do this and they've raised a good amount of money. were there any problems they had that pittsburgh should be aware of? >> well dallas-ft. worth has had issues with seismic activity. they so desperate for it. >> and they're going to get a lot of money. >> exactly. they're going to become an airport that has a side business in flying that mostly is a fracking area. >> thanks, brian. at the little league world series in williamsport pennsylvania a 13-year-old girl from philadelphia is making history. pitcher davis of the dragons dominated nashville with eight strikeouts and only gave up two hits. she's only the fifth girl to make it to the little league world series and the only girl to throw a shutout at williamsport. but davis says it's not just about her. >> the whole team got us here today. so it shouldn't just be about
me. it should be about the whole team. >> the dragons beat nashville 4-0. and if they win it she would be the first girl on a championship team. >> very, very cool stuff. so somebody say, are you getting bothered by all the media attention? is it too much to handle? she said no, i can always just say no. >> smart. if only other people knew that. >> she is doing awesome. ten minutes after the hour. here's a look at the weather for your weekend. up next a nigerian musician whose afrobeats sound helped bring down a dictateorshipdictatorship. a new documentary chronicles the life and legacy of him. you're watching "cbs this morning saturday."
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for me there's nothing immoral about sex, not to talk about it. what matters to me is corruption ad oppression. ♪ no freedom ♪ ♪ no justice ♪ ♪ no happiness ♪ >> he has been compared to both bob marley and nelson mandela. nigerian musician and activist fela kuti with the afrobeats sound he created. now 17 years after his death, fela's legacy is getting a fresh look in a new film. here's anthony mason. ♪ >> reporter: for nearly three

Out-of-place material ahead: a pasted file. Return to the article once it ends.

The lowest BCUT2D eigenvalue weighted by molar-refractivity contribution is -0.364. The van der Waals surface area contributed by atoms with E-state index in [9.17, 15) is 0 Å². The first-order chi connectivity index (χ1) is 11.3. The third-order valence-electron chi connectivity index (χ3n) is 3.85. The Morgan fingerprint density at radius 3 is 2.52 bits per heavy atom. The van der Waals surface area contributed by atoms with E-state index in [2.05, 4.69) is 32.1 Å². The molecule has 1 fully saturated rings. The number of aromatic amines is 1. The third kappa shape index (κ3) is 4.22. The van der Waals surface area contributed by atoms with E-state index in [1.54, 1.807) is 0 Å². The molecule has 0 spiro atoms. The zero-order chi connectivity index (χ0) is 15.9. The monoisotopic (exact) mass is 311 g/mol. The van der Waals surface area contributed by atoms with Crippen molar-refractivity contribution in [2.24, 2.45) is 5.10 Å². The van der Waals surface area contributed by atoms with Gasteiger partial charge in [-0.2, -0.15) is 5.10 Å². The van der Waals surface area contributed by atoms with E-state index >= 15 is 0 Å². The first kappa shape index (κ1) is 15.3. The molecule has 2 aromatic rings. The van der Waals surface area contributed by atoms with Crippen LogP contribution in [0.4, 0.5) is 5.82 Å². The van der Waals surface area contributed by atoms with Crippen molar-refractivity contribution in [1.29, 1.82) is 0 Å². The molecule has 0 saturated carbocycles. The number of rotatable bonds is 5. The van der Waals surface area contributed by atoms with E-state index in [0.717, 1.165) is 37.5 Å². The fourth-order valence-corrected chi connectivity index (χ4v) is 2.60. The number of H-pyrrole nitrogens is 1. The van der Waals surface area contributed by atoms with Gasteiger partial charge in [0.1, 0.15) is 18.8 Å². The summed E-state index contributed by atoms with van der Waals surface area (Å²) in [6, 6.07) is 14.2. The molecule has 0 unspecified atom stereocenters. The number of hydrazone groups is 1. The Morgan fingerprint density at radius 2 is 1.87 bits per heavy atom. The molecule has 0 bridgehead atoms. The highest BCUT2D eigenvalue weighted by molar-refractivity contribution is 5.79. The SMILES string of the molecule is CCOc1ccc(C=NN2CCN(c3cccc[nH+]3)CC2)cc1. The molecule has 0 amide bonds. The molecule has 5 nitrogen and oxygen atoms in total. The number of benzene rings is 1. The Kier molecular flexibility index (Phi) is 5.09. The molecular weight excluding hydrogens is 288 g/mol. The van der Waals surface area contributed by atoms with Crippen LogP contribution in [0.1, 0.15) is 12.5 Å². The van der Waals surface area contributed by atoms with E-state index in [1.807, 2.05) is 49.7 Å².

decades, fela kuti led a one-man revolution with his music. ♪ now, to play african music, you must be able to produce a beautiful groove ♪ >> he's small but has enormous presence who moves so gracefully. big smile. but burning eyes with a kind of hurt and also intensity and rage that i think captivates you. you think, wow! >> reporter: oscar-winning director alex givny combed through 1,000 hours of archival film for his new documentary "finding fela." >> he was a guy who sat around his compound nearly naked almost all the time. maybe a speedo on you know holding forth usually with a huge number of women all around. but at the same time was going toe to toe with the military. ♪ these damn human rights ♪ >> reporter: fela was born to a prominent nigerian family.